Industry insiders pay tribute to late writer Fahmida Riaz

Published: November 22, 2018
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PHOTO: PUBLICITY

PHOTO: PUBLICITY

LAHORE: Renowned Urdu writer Fahmida Riaz passed away aged 72 at her daughter’s residence in Lahore on Wednesday. The poetess was famous for her writing as well as her humanitarian work.

Numerous personalities within the industry have expressed their sentiments and paid tribute to Riaz’s life and work alike. They consider her to have been a strong, brave women’s rights advocate; someone who would openly speak of societal issues for the benefit of others.

“I had the opportunity to spend a lot time with Fahmida Riaz as we visited numerous countries together for work,” Dr Sugra Sadaf, the Director General of Punjab Institute of Language, Art and Culture (PILAC) told The Express Tribune. “She was a mystical lady; someone who was brave and full of life. All her work revolved around humanity.”

PHOTO: PUBLICITY

PHOTO: PUBLICITY

Sadaf added that Riaz would speak of taboo subjects and those related to women in her poetry, even though she was highly criticised for it. She also tried to show people the importance of their mother tongue and there are many translations to her credit. “However, her son’s death really took a toll on her and her work. Fehmida was broken… and that reflected in her writings. She will always be in our memories.”

Born in Meerut, India on July 28, 1946, Riaz rose to fame due to her unique writing style and human rights work. She wrote 15 books during her lifetime. The late activist received her education from the University of Sindh, after which she began working as a newscaster for Radio Pakistan. She was fluent in Urdu, Sindhi and Persian and wrote her first poem aged 15, which went on to be published in Funoon magazine.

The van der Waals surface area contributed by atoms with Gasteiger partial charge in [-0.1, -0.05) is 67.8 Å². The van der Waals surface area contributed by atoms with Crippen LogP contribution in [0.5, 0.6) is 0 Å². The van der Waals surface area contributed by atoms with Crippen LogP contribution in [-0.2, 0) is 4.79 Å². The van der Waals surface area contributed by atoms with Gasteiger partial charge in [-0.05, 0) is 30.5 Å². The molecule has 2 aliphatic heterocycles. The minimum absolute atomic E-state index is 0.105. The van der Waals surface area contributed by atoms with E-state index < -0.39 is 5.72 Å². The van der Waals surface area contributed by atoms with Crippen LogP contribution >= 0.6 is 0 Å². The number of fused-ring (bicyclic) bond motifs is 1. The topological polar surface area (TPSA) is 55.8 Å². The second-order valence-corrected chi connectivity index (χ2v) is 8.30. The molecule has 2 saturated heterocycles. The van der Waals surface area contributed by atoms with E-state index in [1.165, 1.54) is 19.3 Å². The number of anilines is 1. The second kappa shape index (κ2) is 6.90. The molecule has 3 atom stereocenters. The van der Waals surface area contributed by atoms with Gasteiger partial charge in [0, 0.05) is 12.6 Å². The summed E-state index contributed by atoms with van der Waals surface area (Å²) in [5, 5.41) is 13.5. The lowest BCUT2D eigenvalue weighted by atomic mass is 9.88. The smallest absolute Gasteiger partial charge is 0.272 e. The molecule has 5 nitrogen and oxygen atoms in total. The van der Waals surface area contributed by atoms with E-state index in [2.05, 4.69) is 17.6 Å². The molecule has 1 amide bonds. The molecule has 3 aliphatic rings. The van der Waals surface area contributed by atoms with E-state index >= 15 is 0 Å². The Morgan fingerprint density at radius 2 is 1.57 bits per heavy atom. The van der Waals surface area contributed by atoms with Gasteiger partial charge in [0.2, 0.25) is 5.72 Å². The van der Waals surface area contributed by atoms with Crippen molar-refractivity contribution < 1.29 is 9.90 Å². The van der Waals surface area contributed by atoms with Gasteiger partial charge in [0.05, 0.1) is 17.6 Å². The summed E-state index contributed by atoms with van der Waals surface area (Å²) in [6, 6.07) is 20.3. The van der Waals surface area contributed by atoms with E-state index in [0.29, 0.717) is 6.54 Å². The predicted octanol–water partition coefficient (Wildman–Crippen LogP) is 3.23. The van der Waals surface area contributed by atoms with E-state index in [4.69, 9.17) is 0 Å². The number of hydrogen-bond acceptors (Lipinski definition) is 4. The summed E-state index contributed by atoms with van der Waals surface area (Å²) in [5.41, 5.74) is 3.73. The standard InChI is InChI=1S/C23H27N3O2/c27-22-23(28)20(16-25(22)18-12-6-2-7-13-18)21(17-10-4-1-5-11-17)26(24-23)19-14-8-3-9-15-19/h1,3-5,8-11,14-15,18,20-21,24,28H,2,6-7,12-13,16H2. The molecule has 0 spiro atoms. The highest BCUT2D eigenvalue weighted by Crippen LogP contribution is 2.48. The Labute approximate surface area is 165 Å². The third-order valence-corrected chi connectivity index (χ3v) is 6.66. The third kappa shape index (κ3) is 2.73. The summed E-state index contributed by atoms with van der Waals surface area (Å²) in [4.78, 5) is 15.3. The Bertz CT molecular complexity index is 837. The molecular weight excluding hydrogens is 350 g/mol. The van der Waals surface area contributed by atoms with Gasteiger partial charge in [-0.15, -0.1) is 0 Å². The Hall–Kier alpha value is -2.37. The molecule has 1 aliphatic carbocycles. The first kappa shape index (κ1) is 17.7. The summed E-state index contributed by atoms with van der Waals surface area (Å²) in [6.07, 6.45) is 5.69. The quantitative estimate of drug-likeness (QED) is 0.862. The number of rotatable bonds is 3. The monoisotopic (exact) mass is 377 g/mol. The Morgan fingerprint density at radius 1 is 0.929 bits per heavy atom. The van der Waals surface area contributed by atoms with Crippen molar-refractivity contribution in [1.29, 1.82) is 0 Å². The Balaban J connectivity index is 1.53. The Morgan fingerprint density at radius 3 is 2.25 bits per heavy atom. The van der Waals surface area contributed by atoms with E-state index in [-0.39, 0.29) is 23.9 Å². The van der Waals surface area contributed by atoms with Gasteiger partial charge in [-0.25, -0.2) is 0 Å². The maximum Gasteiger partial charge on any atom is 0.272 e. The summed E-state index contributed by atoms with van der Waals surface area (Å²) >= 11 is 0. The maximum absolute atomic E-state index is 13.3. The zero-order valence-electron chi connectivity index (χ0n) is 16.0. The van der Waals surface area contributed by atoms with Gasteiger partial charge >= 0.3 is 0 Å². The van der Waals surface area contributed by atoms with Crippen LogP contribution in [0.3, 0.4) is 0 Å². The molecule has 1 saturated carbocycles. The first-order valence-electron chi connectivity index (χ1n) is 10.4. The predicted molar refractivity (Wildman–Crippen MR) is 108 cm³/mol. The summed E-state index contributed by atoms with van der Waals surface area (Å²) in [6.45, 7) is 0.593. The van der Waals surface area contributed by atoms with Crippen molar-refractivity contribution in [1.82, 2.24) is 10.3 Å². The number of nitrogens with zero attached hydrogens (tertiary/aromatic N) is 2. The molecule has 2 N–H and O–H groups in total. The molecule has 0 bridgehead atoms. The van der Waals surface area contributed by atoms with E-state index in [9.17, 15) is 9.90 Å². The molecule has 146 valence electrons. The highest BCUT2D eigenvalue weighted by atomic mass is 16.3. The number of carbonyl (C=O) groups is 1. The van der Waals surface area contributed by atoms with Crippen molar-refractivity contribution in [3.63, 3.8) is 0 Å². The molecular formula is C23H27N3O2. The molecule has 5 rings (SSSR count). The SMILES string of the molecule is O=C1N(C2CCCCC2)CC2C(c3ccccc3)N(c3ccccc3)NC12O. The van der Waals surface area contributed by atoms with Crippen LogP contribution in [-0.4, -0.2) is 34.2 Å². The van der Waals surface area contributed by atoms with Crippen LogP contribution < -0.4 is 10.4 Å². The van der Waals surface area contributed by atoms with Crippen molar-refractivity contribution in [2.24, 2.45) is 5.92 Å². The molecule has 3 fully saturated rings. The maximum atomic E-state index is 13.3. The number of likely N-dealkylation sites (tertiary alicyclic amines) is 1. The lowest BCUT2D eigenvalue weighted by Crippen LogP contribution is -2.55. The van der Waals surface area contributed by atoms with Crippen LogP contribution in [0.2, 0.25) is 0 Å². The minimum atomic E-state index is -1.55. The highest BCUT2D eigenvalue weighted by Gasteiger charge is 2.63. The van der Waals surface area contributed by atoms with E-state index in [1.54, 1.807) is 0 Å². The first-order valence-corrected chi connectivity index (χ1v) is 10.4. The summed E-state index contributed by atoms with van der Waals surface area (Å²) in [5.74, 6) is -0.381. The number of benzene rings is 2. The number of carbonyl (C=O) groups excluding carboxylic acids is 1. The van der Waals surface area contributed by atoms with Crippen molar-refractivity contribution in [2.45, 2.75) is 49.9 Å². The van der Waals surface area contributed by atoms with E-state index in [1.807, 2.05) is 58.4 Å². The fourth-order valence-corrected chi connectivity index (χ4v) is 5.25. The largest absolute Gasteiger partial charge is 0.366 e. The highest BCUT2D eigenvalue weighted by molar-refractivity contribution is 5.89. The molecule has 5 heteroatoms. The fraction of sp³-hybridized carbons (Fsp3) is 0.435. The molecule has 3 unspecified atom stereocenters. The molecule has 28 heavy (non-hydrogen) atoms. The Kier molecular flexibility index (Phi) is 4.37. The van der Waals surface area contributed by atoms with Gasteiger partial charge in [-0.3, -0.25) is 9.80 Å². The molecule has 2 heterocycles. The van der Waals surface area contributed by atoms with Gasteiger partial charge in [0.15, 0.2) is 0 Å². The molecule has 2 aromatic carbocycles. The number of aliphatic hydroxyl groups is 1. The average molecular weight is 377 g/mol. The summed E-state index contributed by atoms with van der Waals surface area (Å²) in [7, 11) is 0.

“Fahmida Riaz and I had been friends since the 70s… she was one of the closest people in my life,” shared theatre director Sheema Kirmani. “She wrote a lot for me in the form of scripts and poetry, and I brought her work to life through the art of theatre. She was a sincere, loving being and anyone who knew her knows how great she was.”

Kirmani continued, “According to me, she was the biggest female poet of our era as she gave a voice to the the females of this nation. She truly managed to hold her own within the field of literature.”

PHOTO: PUBLICITY

PHOTO: PUBLICITY

Riaz published her first book Pathar Ki Zuban in 1982. Her other publications including Goodavari, Kya Tum Pura Chand Na Dekho Ge, Badan Darida, Khatte-e Marmuz and Ye Khana e Aab O Gil were among the best. She was also the head of Islamabad’s National Book Council.

Back in 2010, Riaz was given the Presidential Pride of Performance Award and Sitara e Imtiaz for her wonderful contributions to Urdu literature.

“We have been deprived of a democratic lover and humanitarian known as Fahmida Riaz. She struggled a lot for the rights of the people, especially females,” said drama writer Asghar Nadeem Syed. “She managed to shed light on social issues through most of her work. For example, she highlighted the matter of the Behari community in Bangladesh through her book Hum Log and even went and lived among them to understand the issues of their community. Her writings have been fantastic.”

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Minister of Health Punjab, Dr Yasmeen Rashid also spoke of Riaz, stating that her work was very influential and contributed a huge amount to local literature. “Fehmida will remain  influential for decades and go down in the history of literature. Her death is sad news and I am praying for her.”

Riaz’s funeral will be held today in Cantt, Lahore after Asar prayers.

Edited by Ramsha Vistro

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